Clark Kent brings the bus to a stop and opens the door. A man dressed in rags steps up, his pungent aroma rushing in ahead of him.
"I, uh, lost my wallet," the man says, narrowing his eyes as if daring Clark to contradict him.
"Sorry, sir," replies Clark. "I can't let you ride for free."
"But I got no money!"
Clark resists the urge to correct his grammar and instead says, "I'm sorry, but you're going to have to get off the bus, sir." His resolve is already weakening.
"C'mon, man. It's minus thirty out there!" says the man.
Clark heaves a sympathetic sigh and motions the man onto the bus with an almost imperceptible nod of his head.
As he pulls the Regina Transit bus back into traffic, Clark tries to remember how he ended up here. It all started when Lois took the job with that bank. No. Earlier. It started when he got laid off from the Daily Planet. Times were tough and they were cutting back on "superfluous costs."
Is it ironic that Superman is superfluous? He thinks it might be, but can't quite remember the definition of irony.
Yes, that's where this all began. He got laid off and money was tight. Lois was still working at the Planet - she escaped the hatchet, probably because of her gender (not that he's bitter). But rent kept increasing and bills piled up. He would call it pathetic and cliché if it wasn't his life.
Lois thought Clark should use his abilities to get them some extra cash, but he felt awkward asking the police for money when he helped them with a case, and he refused to do anything illegal.
That's when Lois took the job with the bank. "There's more money in PR and communications than journalism," she had insisted. She was right - she usually is - but it still wasn't enough. He tried to get other work but, because of the recession, no one in Metropolis seemed to be hiring. He kept up with the crime-fighting thing, but mostly just to keep in shape. His heart wasn't in it any more, and he spent most of his days eating Doritos and watching Dr. Phil and Oprah.
When the bank bought a small Canadian credit card company with headquarters in the middle of the prairies, they needed someone to head up Canadian communications. Lois jumped at the opportunity.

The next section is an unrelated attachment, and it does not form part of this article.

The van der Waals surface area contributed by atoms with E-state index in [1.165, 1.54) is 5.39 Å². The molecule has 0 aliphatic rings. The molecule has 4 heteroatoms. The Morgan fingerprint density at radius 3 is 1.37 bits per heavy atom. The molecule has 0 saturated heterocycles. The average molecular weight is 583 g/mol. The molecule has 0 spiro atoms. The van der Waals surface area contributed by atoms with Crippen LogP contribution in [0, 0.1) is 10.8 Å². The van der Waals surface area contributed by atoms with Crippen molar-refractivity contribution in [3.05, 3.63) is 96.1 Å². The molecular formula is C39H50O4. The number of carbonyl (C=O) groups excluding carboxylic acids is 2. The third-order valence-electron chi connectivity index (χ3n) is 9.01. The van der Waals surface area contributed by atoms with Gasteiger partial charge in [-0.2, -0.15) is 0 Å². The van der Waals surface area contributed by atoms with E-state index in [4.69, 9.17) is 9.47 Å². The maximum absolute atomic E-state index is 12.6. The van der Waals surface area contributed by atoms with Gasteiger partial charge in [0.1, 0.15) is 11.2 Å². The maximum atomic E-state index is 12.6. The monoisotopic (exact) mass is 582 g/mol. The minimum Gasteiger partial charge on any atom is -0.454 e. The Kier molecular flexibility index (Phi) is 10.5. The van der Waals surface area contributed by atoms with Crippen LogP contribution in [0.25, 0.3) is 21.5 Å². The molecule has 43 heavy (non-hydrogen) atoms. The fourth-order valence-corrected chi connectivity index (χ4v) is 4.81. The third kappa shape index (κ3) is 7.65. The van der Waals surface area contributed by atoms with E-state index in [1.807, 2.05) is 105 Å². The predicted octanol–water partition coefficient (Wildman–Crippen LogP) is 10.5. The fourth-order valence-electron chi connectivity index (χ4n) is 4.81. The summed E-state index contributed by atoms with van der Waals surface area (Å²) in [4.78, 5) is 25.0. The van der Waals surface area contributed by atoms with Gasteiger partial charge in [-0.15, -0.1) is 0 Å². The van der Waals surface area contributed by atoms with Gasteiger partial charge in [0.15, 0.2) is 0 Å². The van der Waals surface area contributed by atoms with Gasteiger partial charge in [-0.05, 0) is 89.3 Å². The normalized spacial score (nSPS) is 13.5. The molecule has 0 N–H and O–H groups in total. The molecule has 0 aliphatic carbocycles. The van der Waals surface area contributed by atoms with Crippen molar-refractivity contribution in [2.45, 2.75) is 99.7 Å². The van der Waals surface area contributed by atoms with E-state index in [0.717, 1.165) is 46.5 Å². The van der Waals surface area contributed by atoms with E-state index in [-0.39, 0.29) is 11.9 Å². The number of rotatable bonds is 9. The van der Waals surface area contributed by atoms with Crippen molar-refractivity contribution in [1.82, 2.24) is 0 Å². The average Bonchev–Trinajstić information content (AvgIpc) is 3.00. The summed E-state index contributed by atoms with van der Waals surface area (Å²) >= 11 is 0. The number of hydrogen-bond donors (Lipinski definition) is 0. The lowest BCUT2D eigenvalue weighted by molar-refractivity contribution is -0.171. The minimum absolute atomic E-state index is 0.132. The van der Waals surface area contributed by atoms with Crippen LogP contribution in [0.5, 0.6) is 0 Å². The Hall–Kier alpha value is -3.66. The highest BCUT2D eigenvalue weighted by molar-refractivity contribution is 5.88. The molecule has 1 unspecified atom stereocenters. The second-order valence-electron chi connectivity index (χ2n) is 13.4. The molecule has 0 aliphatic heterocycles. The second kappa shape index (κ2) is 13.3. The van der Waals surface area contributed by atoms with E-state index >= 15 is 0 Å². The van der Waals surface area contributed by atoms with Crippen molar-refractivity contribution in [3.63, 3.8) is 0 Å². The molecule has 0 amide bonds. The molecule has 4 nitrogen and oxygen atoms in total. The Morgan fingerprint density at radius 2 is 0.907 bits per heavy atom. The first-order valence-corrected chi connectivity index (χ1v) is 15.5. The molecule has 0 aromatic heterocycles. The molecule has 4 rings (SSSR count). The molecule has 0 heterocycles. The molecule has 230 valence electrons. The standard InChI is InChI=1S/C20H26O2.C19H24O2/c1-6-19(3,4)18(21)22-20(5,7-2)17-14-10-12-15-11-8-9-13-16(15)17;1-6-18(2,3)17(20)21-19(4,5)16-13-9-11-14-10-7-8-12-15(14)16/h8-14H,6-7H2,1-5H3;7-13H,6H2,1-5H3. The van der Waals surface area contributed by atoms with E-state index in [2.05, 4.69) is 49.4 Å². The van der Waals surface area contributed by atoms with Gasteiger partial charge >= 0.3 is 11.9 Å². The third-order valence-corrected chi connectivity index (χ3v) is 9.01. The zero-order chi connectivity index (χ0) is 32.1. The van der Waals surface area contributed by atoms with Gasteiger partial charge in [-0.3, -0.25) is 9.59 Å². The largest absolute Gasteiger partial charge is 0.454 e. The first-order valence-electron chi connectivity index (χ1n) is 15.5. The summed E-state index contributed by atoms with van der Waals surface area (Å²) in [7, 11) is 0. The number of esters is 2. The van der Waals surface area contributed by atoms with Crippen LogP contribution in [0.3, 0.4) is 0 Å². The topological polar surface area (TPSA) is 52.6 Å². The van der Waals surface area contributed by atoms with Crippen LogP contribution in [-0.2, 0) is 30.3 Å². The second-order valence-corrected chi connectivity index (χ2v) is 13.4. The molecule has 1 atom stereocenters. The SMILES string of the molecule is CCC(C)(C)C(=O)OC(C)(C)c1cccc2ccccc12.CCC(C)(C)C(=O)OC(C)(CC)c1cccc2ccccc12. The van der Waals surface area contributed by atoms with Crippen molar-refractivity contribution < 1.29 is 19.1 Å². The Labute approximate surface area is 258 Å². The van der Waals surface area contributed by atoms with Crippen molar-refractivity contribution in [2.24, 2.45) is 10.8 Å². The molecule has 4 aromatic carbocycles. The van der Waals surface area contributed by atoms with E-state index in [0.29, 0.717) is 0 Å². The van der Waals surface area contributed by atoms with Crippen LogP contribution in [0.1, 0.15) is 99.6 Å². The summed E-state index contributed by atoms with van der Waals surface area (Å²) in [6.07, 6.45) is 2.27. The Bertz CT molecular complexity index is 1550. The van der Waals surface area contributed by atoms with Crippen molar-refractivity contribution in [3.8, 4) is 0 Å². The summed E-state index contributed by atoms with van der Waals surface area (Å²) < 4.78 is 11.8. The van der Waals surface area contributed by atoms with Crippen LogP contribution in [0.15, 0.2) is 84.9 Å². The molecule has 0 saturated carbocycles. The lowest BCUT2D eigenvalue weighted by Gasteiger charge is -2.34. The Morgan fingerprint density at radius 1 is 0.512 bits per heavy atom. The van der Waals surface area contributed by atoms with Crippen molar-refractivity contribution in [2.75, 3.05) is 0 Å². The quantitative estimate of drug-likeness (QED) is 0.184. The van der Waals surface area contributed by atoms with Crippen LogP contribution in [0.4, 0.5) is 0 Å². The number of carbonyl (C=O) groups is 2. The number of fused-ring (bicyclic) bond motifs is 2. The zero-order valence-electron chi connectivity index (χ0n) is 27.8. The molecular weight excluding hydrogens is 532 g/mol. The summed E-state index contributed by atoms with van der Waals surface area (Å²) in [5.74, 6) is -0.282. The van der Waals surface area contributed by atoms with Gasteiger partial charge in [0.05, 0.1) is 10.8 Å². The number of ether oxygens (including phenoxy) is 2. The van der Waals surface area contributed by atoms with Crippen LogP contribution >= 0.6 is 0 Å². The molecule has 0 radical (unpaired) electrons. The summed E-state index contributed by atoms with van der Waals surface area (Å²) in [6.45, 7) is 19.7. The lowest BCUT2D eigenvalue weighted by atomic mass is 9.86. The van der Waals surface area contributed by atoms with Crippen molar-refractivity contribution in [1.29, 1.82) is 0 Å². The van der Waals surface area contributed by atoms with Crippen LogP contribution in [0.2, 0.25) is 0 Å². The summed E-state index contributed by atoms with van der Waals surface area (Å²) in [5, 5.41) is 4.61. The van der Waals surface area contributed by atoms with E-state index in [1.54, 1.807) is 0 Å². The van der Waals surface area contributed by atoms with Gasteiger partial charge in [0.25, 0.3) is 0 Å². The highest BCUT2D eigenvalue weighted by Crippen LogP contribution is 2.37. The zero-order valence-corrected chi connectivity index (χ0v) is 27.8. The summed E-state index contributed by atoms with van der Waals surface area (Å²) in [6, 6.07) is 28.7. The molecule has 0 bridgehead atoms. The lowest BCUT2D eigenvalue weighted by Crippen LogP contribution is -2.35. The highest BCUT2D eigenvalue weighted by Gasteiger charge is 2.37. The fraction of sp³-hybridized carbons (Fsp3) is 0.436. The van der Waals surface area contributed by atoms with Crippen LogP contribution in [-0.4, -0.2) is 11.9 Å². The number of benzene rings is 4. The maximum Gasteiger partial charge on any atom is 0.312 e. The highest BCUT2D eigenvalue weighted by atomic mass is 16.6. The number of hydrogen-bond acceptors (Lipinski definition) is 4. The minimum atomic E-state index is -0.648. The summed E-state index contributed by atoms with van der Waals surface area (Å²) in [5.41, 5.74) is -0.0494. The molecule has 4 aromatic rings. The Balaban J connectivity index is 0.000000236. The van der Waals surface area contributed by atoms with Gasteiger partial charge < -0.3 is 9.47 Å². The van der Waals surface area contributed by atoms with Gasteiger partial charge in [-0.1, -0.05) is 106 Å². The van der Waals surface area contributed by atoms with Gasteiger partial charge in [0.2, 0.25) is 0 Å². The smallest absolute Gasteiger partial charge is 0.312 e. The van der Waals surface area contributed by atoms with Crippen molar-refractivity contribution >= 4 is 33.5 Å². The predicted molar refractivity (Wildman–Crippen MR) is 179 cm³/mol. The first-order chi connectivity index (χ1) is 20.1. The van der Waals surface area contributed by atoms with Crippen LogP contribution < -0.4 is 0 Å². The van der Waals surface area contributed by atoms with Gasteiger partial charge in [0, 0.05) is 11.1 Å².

"Think of how great it will be to go somewhere that hasn't been hit as hard by all this crap!" Lois had said. "Rent will be cheaper, businesses will be hiring - we'll finally be able to stop living like this!"
And, again, she was right. Things are a lot better. They have a huge apartment downtown and pay one third what they payed Metropolis. He tried to get a job with the local daily, the Leader Post, but they weren't hiring. He writes a column in the Prairie Dog, but it's just a bi-weekly so he had to find something else.
That's how it ended up that Superman (well really Clark Kent) drives the #3 bus route in Regina in the middle of the Canadian prairies. He doesn't mind it. The wide open spaces take him back to when he was a boy growing up in Kansas. The people have that same friendliness, something that was missing in Metropolis, and he doesn't seem to feel the cold like Lois does. Sure, his crime-fighting has suffered a bit. After all, Regina isn't exactly seething with murderers and evil masterminds. However, he has stopped a number of robberies and has recently started tackling the inner-city gang problem. Yes, he likes it here just fine.
"Hey driver!" a woman shouts from the back, yanking him out of his reverie. "You missed my stop!"
"Sorry about that, ma'am," Clark says, his cheeks hot. He stops the bus and lets her off. Looking around, he tries to get his bearings and determine where he is on his route. He realizes he had been driving on autopilot for several miles. Kilometres, he corrects himself.
He spots Tim Horton's a block ahead and a smile spreads on his face. That is his favourite stop. If he arrives early enough, he gets to run in, pee, and grab a double-double and maple glazed for the road.
Clark hums tunelessly, pulls back into traffic, and forges on ahead.